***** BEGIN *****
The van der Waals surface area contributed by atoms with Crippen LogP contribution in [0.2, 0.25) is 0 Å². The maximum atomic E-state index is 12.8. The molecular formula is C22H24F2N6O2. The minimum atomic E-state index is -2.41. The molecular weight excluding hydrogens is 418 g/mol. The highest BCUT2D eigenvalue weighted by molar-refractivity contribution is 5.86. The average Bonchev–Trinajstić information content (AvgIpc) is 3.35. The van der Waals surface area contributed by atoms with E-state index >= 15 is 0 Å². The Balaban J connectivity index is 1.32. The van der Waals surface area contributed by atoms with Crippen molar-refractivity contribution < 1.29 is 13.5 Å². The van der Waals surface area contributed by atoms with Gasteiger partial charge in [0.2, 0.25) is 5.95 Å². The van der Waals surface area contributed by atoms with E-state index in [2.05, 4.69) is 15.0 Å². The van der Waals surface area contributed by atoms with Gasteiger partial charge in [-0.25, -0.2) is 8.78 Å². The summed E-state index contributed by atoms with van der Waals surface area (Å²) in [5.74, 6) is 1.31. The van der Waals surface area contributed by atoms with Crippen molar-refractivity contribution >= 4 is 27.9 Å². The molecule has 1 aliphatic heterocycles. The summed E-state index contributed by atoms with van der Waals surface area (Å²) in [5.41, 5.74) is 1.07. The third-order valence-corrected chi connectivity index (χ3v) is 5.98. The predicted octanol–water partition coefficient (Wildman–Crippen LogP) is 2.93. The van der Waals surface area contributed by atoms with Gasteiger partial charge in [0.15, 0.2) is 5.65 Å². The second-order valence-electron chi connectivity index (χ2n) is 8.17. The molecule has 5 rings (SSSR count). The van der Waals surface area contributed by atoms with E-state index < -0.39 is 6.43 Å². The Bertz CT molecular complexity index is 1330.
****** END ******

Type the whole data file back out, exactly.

The van der Waals surface area contributed by atoms with Crippen LogP contribution in [0.2, 0.25) is 0 Å². The maximum atomic E-state index is 12.8. The molecular formula is C22H24F2N6O2. The minimum atomic E-state index is -2.41. The molecular weight excluding hydrogens is 418 g/mol. The highest BCUT2D eigenvalue weighted by molar-refractivity contribution is 5.86. The average Bonchev–Trinajstić information content (AvgIpc) is 3.35. The van der Waals surface area contributed by atoms with E-state index >= 15 is 0 Å². The Balaban J connectivity index is 1.32. The van der Waals surface area contributed by atoms with Crippen molar-refractivity contribution < 1.29 is 13.5 Å². The van der Waals surface area contributed by atoms with Gasteiger partial charge in [0.2, 0.25) is 5.95 Å². The van der Waals surface area contributed by atoms with E-state index in [2.05, 4.69) is 15.0 Å². The van der Waals surface area contributed by atoms with Gasteiger partial charge in [-0.25, -0.2) is 8.78 Å². The summed E-state index contributed by atoms with van der Waals surface area (Å²) in [5.74, 6) is 1.31. The van der Waals surface area contributed by atoms with Crippen molar-refractivity contribution >= 4 is 27.9 Å². The molecule has 1 aliphatic heterocycles. The summed E-state index contributed by atoms with van der Waals surface area (Å²) in [5.41, 5.74) is 1.07. The third-order valence-corrected chi connectivity index (χ3v) is 5.98. The predicted octanol–water partition coefficient (Wildman–Crippen LogP) is 2.93. The van der Waals surface area contributed by atoms with Gasteiger partial charge in [0.15, 0.2) is 5.65 Å². The second-order valence-electron chi connectivity index (χ2n) is 8.17. The molecule has 5 rings (SSSR count). The van der Waals surface area contributed by atoms with E-state index < -0.39 is 6.43 Å². The Bertz CT molecular complexity index is 1330.